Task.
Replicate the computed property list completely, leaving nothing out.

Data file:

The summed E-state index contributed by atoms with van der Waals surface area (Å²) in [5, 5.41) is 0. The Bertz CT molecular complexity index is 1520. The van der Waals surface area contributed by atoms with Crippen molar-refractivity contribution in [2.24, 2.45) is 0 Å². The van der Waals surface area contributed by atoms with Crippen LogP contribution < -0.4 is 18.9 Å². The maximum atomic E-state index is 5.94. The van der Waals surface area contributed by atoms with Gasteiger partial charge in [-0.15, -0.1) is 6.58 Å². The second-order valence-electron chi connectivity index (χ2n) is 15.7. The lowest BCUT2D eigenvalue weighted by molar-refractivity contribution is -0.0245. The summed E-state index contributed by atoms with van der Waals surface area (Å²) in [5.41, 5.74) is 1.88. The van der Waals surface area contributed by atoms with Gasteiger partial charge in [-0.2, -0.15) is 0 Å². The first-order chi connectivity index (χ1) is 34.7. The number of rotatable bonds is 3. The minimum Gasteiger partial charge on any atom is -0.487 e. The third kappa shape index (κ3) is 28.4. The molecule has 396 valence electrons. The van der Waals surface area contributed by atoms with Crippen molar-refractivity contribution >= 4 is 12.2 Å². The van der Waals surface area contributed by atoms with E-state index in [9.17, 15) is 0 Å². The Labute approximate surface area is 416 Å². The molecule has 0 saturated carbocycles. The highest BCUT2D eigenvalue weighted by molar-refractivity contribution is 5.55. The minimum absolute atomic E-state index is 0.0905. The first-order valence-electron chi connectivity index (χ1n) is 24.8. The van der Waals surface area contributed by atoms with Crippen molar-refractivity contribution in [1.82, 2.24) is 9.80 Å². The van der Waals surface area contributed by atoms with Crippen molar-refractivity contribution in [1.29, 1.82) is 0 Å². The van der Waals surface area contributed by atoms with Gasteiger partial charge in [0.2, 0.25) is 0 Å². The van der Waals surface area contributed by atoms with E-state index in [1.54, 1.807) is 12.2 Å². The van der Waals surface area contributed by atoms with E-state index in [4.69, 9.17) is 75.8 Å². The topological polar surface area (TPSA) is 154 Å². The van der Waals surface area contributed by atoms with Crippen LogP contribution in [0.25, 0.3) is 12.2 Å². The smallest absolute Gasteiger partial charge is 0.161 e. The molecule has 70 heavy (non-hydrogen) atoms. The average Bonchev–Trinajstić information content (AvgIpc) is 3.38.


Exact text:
The summed E-state index contributed by atoms with van der Waals surface area (Å²) in [5, 5.41) is 0. The Bertz CT molecular complexity index is 1520. The van der Waals surface area contributed by atoms with Crippen molar-refractivity contribution in [2.24, 2.45) is 0 Å². The van der Waals surface area contributed by atoms with Crippen LogP contribution < -0.4 is 18.9 Å². The maximum atomic E-state index is 5.94. The van der Waals surface area contributed by atoms with Gasteiger partial charge in [-0.15, -0.1) is 6.58 Å². The second-order valence-electron chi connectivity index (χ2n) is 15.7. The lowest BCUT2D eigenvalue weighted by molar-refractivity contribution is -0.0245. The summed E-state index contributed by atoms with van der Waals surface area (Å²) in [5.41, 5.74) is 1.88. The van der Waals surface area contributed by atoms with Gasteiger partial charge in [-0.2, -0.15) is 0 Å². The first-order chi connectivity index (χ1) is 34.7. The number of rotatable bonds is 3. The minimum Gasteiger partial charge on any atom is -0.487 e. The third kappa shape index (κ3) is 28.4. The molecule has 396 valence electrons. The van der Waals surface area contributed by atoms with Crippen molar-refractivity contribution >= 4 is 12.2 Å². The van der Waals surface area contributed by atoms with E-state index in [9.17, 15) is 0 Å². The Labute approximate surface area is 416 Å². The molecule has 0 saturated carbocycles. The highest BCUT2D eigenvalue weighted by molar-refractivity contribution is 5.55. The minimum absolute atomic E-state index is 0.0905. The first-order valence-electron chi connectivity index (χ1n) is 24.8. The van der Waals surface area contributed by atoms with Crippen molar-refractivity contribution in [1.82, 2.24) is 9.80 Å². The van der Waals surface area contributed by atoms with Crippen molar-refractivity contribution in [1.29, 1.82) is 0 Å². The van der Waals surface area contributed by atoms with Gasteiger partial charge in [0.2, 0.25) is 0 Å². The van der Waals surface area contributed by atoms with E-state index in [1.54, 1.807) is 12.2 Å². The van der Waals surface area contributed by atoms with E-state index in [4.69, 9.17) is 75.8 Å². The topological polar surface area (TPSA) is 154 Å². The van der Waals surface area contributed by atoms with Crippen LogP contribution in [0.25, 0.3) is 12.2 Å². The smallest absolute Gasteiger partial charge is 0.161 e. The molecule has 70 heavy (non-hydrogen) atoms. The average Bonchev–Trinajstić information content (AvgIpc) is 3.38.